Red Sox Owners Hope To Buy Liverpool
Added on Oct 06, 2010 by Jack Thurman in
English Premier League mainstays Liverpool have suffered through a recent run of under performance on the field and are deeply in debt off the field. The current owners, Tom Hicks and George Gillett Jr., are hugely unpopular with Liverpool fans for these reasons, combined with the fact that they’re American and insanely incompetent. Hicks and Gillett have been shopping the team for nearly a year now, and a board set up to facilitate a sale are prepared to accept an offer from Boston Red Sox owners John Henry and Tom Werner. Unfortunately there’s still some legal roadblocks–thrown into the process by Hicks and Gillett themselves.
Hicks and Gillett assembled a board to try and sell the club, and they’ve approved the bid from the Red Sox ownership. The English Premier League has also indicated that they’ll quickly approve Henry and Werner’s purchase. The problem is that Hicks and Gillett are trying to muck up the process and claim that both the Henry/Werner bid and a competing bid from an Asian interest drastically underestimate the value of the English Premier League team. The prevailing wisdom is that they’re trying to ‘hold up’ the Henry/Werner bid to extort some more money out of the process than they might otherwise receive.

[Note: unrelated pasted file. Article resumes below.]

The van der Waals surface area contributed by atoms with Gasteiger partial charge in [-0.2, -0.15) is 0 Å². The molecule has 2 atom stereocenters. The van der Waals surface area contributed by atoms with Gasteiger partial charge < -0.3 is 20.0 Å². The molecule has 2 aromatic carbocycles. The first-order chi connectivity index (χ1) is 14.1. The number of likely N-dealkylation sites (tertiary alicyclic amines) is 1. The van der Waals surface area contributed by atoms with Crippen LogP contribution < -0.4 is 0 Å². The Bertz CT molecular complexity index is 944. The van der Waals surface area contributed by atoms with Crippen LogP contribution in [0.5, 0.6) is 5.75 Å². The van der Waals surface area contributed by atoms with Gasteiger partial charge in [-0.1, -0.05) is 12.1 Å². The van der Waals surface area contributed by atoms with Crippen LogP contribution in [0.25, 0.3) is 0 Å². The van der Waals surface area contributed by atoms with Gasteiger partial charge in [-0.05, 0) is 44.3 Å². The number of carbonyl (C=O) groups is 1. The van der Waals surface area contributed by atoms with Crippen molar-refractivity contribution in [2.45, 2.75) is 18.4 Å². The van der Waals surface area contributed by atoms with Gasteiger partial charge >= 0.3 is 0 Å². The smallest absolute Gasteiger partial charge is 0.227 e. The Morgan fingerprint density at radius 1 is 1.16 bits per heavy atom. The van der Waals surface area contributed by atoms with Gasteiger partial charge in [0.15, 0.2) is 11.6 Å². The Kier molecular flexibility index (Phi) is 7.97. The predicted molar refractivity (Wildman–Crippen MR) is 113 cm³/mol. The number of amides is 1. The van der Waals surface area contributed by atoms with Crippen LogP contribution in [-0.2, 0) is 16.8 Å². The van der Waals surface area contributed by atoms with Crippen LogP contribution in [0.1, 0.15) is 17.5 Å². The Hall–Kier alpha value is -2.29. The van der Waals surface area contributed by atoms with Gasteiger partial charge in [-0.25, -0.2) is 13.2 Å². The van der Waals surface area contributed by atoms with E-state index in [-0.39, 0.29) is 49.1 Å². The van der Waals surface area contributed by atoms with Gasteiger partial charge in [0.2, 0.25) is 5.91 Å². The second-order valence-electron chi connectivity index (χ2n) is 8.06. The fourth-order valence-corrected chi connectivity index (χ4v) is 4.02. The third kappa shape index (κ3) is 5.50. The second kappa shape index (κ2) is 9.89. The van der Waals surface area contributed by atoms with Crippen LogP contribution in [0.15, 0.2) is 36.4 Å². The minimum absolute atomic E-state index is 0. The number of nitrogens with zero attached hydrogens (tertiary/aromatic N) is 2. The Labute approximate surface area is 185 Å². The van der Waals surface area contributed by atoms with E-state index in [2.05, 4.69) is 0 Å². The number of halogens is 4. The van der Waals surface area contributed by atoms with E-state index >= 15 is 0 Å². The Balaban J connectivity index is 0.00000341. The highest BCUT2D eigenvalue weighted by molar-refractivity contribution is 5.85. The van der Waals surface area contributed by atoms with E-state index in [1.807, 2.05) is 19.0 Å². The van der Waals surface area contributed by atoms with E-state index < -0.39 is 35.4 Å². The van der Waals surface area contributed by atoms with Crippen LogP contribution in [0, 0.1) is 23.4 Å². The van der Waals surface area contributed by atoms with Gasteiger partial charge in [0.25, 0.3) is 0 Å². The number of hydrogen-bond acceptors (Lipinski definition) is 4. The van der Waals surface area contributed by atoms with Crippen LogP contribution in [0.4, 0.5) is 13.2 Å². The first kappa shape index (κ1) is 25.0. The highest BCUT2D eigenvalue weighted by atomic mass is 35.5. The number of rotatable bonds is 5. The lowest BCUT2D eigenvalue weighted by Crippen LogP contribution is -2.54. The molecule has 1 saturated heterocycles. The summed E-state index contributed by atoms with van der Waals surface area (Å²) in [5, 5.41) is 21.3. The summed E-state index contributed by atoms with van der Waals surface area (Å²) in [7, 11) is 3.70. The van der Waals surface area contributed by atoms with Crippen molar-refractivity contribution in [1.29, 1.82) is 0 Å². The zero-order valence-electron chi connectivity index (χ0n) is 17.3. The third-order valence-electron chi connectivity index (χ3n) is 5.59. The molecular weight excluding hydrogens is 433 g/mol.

To derail the process, Hicks and Gillett are trying to dissolve the board they assembled to sell the team. In response, Liverpool chairman Martin Broughton is going to court to reassert his authority to sell the team. Broughton gave this statement on the situation:
“We need to go to the court to … declare that we did act validly in completing the sale agreement, and then the buyers can complete the sale.”
Broughton said Liverpool could default on its obligations if the immediate sale of the team is blocked or delayed:
“We don’t have the capacity to repay our loans. I don’t want to speak for RBS and what they plan to do at that stage. It would be serious. The impression I get from the fans is they would actually swallow that to get rid of the owners, but we don’t want to swallow that.”
Broughton is hopeful about the new ownership group and points to parallels between the Red Sox and Liverpool in expressing his optimism:
“If you look at the Boston Red Sox as a massive example of taking a major, historic team which had seen better days and restored them to glory, it is a parallel which demonstrates action”
An important component of this rebuilding effort is an improvement of the 45,000 seat Anfield Stadium:
“At Fenway they chose not to build a new stadium — they will want to make sure that they do the right thing, [but] we will have a stadium which holds 60-odd thousand. Whether that is the new stadium as designed or not, that is not a commitment, but will we have stadium development? Yes.”
So far, Henry and Werner have declined comment on the purchase or the legal issues surrounding it. It remains to be seen if Hicks and Gillett have any basis by which to delay the sale.